Yeah, but this is another thing that people are getting annoyed about. People are getting annoyed at politicians who know nothing, you know? Richard laughs I feel sorry for Frank Feighan [Minister with responsibility for drug policy] now at this stage, with the amount of abuse that he seems to get on Twitter. But at the same time, they’ve signed up for this game. They’re public servants, so everyone’s within their rights to be contacting them and telling them how they feel about a specific topic. And that’s just tough, they have got to take it. But at the same time, I think there needs to be a level of realism about who the decision makers are. You hardly think Stephen Donnelly is going to be the Minister for Health in three, five years time? When the next election comes, there will be a shuffle in the cabinet and he won’t be in that same position. So, to waste all the efforts on that individual.. he’s not doing it within three years, not from what I can see.

Barring it becoming this new piece of their election campaign, where one of the smarter Parties picks it up. Until we get to the next election, we won’t know. And that’s why a Citizens’ Assembly can be pushed off until then, because the election campaign comes around mid-2023 for the 2025 election. You’ll have a good year and a half of whether they are going to bring that into a campaign that they will go around trying to get the young vote with, or if it will just be disregarded by the Parties again. I reckon that by 2025, New York will be three years legal. There will be [cannabis industry] people chomping at the bit to get into this country. Anybody with any sort of common sense in our government will support this industry then. We know the Revenue people would love to have the tax revenue from this. We know a lot of the people in the Department of Justice would like to lessen the petty crime cases, which are a nonsensical waste of time and resources for Gardaí. And it appears that a number of influential individuals in politics who are outdated in their thinking process are able to hold this whole process back.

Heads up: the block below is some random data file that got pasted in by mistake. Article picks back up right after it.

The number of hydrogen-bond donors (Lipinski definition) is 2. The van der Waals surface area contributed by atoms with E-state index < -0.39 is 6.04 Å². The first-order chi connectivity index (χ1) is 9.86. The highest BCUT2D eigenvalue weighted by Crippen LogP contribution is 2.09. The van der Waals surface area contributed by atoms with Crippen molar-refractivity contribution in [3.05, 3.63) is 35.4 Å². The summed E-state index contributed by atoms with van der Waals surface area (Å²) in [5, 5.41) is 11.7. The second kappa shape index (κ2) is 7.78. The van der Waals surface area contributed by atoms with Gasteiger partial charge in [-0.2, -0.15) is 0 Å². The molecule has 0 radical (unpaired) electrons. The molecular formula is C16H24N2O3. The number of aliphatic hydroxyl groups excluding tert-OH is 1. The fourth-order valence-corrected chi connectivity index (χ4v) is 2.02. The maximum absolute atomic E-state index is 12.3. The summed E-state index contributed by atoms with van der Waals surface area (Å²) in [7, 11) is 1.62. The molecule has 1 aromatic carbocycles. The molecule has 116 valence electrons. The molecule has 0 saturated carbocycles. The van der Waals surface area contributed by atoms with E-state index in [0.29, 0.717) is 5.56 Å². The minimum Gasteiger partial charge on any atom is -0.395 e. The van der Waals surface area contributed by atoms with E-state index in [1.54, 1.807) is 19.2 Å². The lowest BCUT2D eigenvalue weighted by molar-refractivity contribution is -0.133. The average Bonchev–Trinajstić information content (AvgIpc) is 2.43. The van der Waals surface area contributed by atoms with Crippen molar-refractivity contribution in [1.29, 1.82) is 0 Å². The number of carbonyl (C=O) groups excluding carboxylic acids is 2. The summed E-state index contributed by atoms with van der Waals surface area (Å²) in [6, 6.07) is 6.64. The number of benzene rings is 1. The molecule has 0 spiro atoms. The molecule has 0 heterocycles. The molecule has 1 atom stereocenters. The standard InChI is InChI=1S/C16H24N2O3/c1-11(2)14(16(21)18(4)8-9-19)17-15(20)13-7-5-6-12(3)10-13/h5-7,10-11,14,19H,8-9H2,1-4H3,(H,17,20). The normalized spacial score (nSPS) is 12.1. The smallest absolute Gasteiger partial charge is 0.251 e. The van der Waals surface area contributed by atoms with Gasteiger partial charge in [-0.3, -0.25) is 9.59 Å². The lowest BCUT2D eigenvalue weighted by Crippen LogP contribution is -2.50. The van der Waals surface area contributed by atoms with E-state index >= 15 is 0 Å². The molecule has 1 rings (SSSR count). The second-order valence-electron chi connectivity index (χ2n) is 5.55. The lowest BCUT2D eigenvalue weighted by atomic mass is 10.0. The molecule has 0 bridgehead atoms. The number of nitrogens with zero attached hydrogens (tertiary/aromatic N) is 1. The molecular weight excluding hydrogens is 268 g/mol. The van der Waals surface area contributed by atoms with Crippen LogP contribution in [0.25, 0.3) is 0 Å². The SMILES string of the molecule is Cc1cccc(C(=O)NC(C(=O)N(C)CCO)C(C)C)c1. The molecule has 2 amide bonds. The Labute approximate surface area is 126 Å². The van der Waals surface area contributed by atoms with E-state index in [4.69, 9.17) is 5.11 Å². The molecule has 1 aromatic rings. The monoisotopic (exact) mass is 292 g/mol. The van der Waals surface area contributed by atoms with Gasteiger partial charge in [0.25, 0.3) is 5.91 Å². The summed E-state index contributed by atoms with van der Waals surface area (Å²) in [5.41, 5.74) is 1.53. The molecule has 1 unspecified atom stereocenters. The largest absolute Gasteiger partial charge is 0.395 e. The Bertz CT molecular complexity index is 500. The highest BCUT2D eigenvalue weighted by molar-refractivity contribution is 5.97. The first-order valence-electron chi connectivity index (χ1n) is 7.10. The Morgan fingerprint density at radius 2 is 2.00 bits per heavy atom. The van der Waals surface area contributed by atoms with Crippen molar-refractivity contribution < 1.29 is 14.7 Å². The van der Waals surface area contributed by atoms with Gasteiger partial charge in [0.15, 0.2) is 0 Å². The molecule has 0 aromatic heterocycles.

How do you think cannabis misinformation in the media can be more effectively tackled?

The mainstream media really have no clue about the cannabis industry outside of 420 and the munchies and the usual stereotypes. They just write pieces based on second hand information. People on both sides react to it and they have succeeded in their job as a modern journalist, which is to get a reaction, good or bad. Journalism used to be about informing the public with real information. Tell me when have you ever seen a real investigative journalism piece on cannabis in Ireland? The other day, RTÉ posted an article about seized plants that were not even grown, which Gardaí claimed had an estimated value of €200,000. It was so embarrassing to see that. Who in their right mind cleared that article? It was a downright lie, published seemingly without question by our national broadcaster.